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Thursday, February 21, 2013

Review - City of Exiles

This is the newest book from the author of the best-seller "The Icon Thief."  Although I have not read the first book, I dove into the second book in this trilogy with no expectations.  I enjoy suspense/thriller books, so read on to find out my thoughts on this new book.

Author: Alec Nevala-Lee

Copyright: December 2012 (Signet) 416 pgs

Series: 2nd in this trilogy

Sensuality: references, nothing explicit

Mystery Sub-genre: Police Procedural, Suspense

Main Characters: Rachel Wolfe, FBI liason with British Serious Organized Crime Agency

Setting: Modern day, London

Obtained Through: Publisher for honest review

Agent Rachel Wolfe and her partner Alan Powell go to investigate the murder of gun runner.  The murder is unusual because the chemical potassium permanganate is used to douse the victim and set him on fire.  This method starts the investigation down the road of Russian Intelligence involvement.  There also appears to be a possible leak within the department.  Additionally, the Russian thief and assassin Ilya Severin, know as the Scythian, has successfully survived an attempted hit on him and is in London to get some answers.  As former Russian intelligence he begins to put some pieces together and, for his own survival, gets involved.  There are more deaths and Agent Wolfe and Powell are desperate to get more solid leads.  In the midst of this crucial case, Rachel Wolfe is facing her disillusionment with the Mormon faith that she was raised in which causes personal struggles.  Ilya brings the bizare events of Dyatlov Pass (nine ski hikers died under suspicious circumstances) in 1959 Russia to light as part of a bigger plan that has Wolfe and Powell racing to make connections in the puzzle.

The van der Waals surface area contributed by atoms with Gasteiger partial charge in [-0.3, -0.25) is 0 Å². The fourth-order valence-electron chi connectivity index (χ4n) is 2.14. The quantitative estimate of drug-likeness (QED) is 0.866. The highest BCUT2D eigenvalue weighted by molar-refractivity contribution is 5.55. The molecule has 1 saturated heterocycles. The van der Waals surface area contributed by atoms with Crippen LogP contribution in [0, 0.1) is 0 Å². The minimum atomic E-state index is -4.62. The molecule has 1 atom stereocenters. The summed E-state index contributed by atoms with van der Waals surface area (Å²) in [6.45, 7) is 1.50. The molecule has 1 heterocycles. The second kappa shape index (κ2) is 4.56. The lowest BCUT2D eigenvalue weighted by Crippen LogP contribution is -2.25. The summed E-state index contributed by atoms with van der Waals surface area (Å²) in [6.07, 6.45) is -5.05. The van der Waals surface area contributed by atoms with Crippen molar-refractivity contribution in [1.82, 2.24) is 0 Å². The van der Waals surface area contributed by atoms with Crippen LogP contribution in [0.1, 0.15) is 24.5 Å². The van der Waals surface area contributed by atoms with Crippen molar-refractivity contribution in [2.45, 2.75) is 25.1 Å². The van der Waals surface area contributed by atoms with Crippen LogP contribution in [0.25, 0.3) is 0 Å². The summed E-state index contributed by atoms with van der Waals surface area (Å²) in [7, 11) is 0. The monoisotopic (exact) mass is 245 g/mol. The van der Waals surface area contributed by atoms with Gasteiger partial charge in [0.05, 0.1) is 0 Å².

Rachel Wolfe is a sad little character. She has her strong game face, but she also comes across as very damaged and even stunted in interpersonal relationships. Her crisis of faith is the most the reader really knows about her life.  Alan Powell is a mentor of sorts, but we only get a glimpse of what he is made of with this book.  So far his character is solid but must needs more depth. Ilya Severin, the Scythian, is a surprise as he reminded me of the currently

popular older man who is deadly with a dangerous past.  He is studious and a bit of a mystic, which was a great counter to his deadly side.  Yes, there is a leak, and that person is so well camouflaged I gasped when the individual is revealed.

London is where the majority of the story takes place, with the Russian Dyatlov Pass incident discussed (a true story, incidently), there is a chapter in Spain,and some action in Helsinki too. 

Several view points makes it a bit jarring sometimes.  I normally don't mind multiple viewpoints, but a few times it wasn't obvious right away whose eyes you were seeing through.  The Jewish/Christian mysticism angle didn't work for me, it seemed contrived and forced.  I didn't mention it in the summary because it honestly didn't seem to play any real role and could have been removed all together without any difference in the real storyline.  The main plot had some good ideas and twists.  The story takes a bit of setup over several chapters before it was rolling along and pulled me in.  By one-third of the way in, the pace was set and kept my interest from there.

I enjoyed the climax with a good cat and mouse chase. The wrap up somehow felt a bit unsettled when pieces that could have been used much earlier in the story were brought out only in the ending.  But it does a good job of setting up the next book to be even bolder.

It is a good suspense novel with a veneer of intrigue that sets situations and players into motion for a show down coming in the next book.

Rating: Good - A fun, enjoyable read for suspense/thriller fans.  If you read the prior novel, The Icon Thief, you will enjoy this book.

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